Every culture has deeply embedded myths, and cinema has often been the medium through which America’s myths have been transmitted. Here are twelve films that have reflected America back to itself through the decades, for better and worse.
1. Birth of a Nation (1915, silent)
The first blockbuster, D. W. Griffith’s Birth of a Nation was both celebrated as a great artistic achievement and denounced as racist for its vicious depiction of African Americans and homage to the KKK. President Woodrow Wilson’s praise of the spectacle as “history written with lightning” served to dignify the film, despite the fact that Wilson may never have said it.
2. Mr. Smith Goes to Washington (1939)
Can one man stand against a world of lies? Jefferson Smith (James Stewart), a former Boy Rangers leader, appears to be in over his head in the corrupt world of congressional politics, but that won’t stop him from filibustering a bill that would reward graft. Denounced as anti-American upon its release (but banned in fascist and Communist countries), Frank Capra’s fable came to canonize the lone voice that speaks truth to power regardless of the odds.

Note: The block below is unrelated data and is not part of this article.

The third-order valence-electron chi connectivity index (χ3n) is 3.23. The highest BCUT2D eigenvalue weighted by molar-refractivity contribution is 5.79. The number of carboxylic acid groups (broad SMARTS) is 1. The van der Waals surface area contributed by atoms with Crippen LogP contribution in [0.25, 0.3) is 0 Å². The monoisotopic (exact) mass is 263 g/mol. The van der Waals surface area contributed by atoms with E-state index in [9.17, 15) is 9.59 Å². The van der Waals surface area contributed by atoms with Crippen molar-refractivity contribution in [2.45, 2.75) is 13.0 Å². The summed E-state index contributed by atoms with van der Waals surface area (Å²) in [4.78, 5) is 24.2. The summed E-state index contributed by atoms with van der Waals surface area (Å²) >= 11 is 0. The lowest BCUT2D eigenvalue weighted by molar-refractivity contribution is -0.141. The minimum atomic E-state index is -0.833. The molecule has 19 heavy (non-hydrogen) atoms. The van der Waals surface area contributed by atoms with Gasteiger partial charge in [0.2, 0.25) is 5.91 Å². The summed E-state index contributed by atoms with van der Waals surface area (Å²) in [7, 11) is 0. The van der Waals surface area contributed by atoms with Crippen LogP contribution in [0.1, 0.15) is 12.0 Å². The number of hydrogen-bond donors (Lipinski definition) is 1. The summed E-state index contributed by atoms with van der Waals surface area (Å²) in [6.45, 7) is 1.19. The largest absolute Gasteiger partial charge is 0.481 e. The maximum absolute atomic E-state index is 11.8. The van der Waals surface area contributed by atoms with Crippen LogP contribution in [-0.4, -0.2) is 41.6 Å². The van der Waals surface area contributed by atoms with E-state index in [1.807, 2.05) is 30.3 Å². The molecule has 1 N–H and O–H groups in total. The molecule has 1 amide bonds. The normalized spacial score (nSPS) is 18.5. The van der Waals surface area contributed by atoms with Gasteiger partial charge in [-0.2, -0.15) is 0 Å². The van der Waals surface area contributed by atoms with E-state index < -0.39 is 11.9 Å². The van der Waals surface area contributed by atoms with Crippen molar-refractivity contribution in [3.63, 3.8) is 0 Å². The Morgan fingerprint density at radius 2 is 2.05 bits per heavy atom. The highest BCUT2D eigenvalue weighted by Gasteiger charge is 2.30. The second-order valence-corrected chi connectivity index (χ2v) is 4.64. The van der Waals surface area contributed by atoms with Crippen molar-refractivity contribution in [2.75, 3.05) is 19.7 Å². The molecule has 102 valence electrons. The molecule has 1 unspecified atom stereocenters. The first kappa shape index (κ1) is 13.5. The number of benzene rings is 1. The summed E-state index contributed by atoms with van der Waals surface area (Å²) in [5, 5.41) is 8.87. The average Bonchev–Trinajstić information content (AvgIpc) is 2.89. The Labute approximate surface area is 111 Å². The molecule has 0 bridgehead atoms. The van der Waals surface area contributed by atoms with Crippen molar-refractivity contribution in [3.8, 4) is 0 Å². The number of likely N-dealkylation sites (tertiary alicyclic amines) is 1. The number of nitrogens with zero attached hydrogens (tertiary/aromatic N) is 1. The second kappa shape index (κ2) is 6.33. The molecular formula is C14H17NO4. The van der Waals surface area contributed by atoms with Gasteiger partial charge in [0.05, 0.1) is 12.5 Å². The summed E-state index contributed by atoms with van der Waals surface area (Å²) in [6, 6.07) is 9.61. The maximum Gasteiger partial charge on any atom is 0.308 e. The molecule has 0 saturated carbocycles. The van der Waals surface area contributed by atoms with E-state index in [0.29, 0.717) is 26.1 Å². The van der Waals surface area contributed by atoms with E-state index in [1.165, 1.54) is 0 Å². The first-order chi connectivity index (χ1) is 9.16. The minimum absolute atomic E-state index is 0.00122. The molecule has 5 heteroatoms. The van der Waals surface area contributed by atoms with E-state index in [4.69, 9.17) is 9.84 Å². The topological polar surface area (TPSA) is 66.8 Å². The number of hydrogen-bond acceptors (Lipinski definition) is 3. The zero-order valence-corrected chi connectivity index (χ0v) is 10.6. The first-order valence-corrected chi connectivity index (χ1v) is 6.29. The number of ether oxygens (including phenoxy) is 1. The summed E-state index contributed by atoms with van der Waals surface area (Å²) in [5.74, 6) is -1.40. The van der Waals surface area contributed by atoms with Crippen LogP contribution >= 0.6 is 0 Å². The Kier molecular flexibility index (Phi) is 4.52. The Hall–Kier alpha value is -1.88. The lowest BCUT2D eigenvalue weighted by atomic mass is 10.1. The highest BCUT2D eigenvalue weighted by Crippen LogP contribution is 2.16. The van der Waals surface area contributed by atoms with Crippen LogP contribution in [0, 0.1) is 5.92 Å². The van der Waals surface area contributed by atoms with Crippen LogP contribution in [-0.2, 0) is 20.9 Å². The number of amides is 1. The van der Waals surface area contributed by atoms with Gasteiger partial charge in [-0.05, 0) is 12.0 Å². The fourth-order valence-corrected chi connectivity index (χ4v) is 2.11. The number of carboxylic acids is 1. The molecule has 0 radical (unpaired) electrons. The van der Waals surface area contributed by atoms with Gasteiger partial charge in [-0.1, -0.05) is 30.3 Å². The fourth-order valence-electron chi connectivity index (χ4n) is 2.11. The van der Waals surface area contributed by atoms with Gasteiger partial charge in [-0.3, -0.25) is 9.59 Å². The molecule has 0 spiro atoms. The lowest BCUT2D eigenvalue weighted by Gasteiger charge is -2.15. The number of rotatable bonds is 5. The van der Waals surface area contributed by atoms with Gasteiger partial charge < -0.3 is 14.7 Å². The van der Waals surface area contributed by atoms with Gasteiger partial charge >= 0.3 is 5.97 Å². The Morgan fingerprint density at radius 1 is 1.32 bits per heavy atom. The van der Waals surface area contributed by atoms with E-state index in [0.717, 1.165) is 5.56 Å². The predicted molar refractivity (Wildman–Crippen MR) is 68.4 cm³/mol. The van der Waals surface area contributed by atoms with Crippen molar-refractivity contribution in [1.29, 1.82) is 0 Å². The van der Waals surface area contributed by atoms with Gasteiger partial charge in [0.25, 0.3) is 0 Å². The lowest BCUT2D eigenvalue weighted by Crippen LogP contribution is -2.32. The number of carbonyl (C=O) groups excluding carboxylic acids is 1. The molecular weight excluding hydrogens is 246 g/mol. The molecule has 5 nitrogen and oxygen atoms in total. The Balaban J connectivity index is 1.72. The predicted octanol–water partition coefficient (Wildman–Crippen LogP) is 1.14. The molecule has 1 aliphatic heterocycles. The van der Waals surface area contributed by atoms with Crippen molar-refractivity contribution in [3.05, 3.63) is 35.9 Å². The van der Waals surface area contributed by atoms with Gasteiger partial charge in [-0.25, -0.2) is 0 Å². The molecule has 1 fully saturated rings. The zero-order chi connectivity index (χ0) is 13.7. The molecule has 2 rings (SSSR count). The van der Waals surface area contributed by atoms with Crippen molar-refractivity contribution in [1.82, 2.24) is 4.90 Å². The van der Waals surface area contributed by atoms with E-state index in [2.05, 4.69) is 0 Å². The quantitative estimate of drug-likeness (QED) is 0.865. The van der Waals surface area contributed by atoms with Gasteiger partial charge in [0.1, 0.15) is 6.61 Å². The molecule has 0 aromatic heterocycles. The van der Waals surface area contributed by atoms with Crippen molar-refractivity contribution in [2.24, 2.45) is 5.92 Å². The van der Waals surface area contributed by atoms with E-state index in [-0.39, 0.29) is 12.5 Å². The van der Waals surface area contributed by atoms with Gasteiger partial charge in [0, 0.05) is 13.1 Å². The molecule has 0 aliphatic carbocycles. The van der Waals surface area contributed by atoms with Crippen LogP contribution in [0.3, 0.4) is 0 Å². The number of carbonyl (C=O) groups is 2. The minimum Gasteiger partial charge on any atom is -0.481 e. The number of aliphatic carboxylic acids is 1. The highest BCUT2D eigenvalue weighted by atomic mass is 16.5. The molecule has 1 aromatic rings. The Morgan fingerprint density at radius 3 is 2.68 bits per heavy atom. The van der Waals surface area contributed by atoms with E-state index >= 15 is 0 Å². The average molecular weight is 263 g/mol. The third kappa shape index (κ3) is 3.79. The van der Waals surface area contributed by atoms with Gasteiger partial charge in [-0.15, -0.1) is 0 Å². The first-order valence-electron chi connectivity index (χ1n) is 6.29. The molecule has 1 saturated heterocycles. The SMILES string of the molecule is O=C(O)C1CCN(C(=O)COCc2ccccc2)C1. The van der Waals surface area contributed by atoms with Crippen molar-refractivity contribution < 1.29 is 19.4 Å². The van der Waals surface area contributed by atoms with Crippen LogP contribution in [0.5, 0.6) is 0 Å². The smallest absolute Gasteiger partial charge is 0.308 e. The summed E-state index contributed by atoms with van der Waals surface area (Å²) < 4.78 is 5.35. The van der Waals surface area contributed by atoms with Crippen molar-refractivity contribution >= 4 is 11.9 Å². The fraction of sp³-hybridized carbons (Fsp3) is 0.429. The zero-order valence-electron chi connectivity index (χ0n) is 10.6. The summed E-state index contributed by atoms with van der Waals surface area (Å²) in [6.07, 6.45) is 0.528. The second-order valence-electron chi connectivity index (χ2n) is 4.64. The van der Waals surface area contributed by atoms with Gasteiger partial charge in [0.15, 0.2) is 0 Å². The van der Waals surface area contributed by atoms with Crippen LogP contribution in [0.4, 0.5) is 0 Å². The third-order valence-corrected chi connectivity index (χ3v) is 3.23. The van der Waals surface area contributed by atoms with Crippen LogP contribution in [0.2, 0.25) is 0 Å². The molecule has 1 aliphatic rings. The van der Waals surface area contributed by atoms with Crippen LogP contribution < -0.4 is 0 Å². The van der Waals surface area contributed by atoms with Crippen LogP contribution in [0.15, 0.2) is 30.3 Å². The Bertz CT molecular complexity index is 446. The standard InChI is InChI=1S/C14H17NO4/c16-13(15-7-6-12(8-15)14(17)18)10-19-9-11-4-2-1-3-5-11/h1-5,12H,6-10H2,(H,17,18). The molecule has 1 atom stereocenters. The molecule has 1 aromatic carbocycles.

3. High Noon (1952)
Will Kane (Gary Cooper) thinks he has laid down his marshal’s badge until he learns that a gunslinger he put in jail is out and headed to town. Rather than abandon his community, Kane decides to stay and fight—only no one wants him to: neither his Quaker wife (Grace Kelly) nor the cowardly and spiteful townsfolk. So Kane must stand alone against injustice. Written by a former Communist Party member who had refused to name names before the House Committee on Un-American Activities, High Noon is generally read as a parable of the McCarthy era. (Ironically, the film was banned in the USSR for its celebration of “individualism.”)
4. The Searchers (1956)
Ethan Edwards (John Wayne) is a Civil War vet with a secret who returns home to Texas only to set out on a hunt for his niece (Natalie Wood) kidnapped by Comanche. The true motivation for Ethan’s relentless pursuit—racism, revenge, or both—has had critics arguing for decades. Is Ethan an American soldier of unflagging integrity or as disruptive to community as any Indian raid? Some see him as a distant relative to such ’70s antiheroes as Travis Bickle (Taxi Driver).